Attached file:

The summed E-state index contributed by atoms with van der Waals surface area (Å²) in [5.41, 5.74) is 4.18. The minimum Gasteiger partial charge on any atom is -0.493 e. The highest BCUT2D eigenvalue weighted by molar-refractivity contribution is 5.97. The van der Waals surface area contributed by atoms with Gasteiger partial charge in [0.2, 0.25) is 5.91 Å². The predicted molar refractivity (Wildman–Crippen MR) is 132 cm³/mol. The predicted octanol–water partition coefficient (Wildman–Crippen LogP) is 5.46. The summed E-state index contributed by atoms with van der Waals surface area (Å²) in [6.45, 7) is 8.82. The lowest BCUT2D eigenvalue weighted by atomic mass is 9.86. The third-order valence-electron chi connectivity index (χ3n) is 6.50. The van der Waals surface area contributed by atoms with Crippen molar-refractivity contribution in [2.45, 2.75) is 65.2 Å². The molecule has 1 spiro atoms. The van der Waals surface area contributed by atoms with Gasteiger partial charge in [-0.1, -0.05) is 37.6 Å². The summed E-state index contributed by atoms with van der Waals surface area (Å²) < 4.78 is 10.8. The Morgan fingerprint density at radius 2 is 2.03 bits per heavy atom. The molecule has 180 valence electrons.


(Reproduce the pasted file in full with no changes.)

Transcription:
The summed E-state index contributed by atoms with van der Waals surface area (Å²) in [5.41, 5.74) is 4.18. The minimum Gasteiger partial charge on any atom is -0.493 e. The highest BCUT2D eigenvalue weighted by molar-refractivity contribution is 5.97. The van der Waals surface area contributed by atoms with Gasteiger partial charge in [0.2, 0.25) is 5.91 Å². The predicted molar refractivity (Wildman–Crippen MR) is 132 cm³/mol. The predicted octanol–water partition coefficient (Wildman–Crippen LogP) is 5.46. The summed E-state index contributed by atoms with van der Waals surface area (Å²) in [6.45, 7) is 8.82. The lowest BCUT2D eigenvalue weighted by atomic mass is 9.86. The third-order valence-electron chi connectivity index (χ3n) is 6.50. The van der Waals surface area contributed by atoms with Crippen molar-refractivity contribution in [2.45, 2.75) is 65.2 Å². The molecule has 1 spiro atoms. The van der Waals surface area contributed by atoms with Gasteiger partial charge in [-0.1, -0.05) is 37.6 Å². The summed E-state index contributed by atoms with van der Waals surface area (Å²) < 4.78 is 10.8. The Morgan fingerprint density at radius 2 is 2.03 bits per heavy atom. The molecule has 180 valence electrons.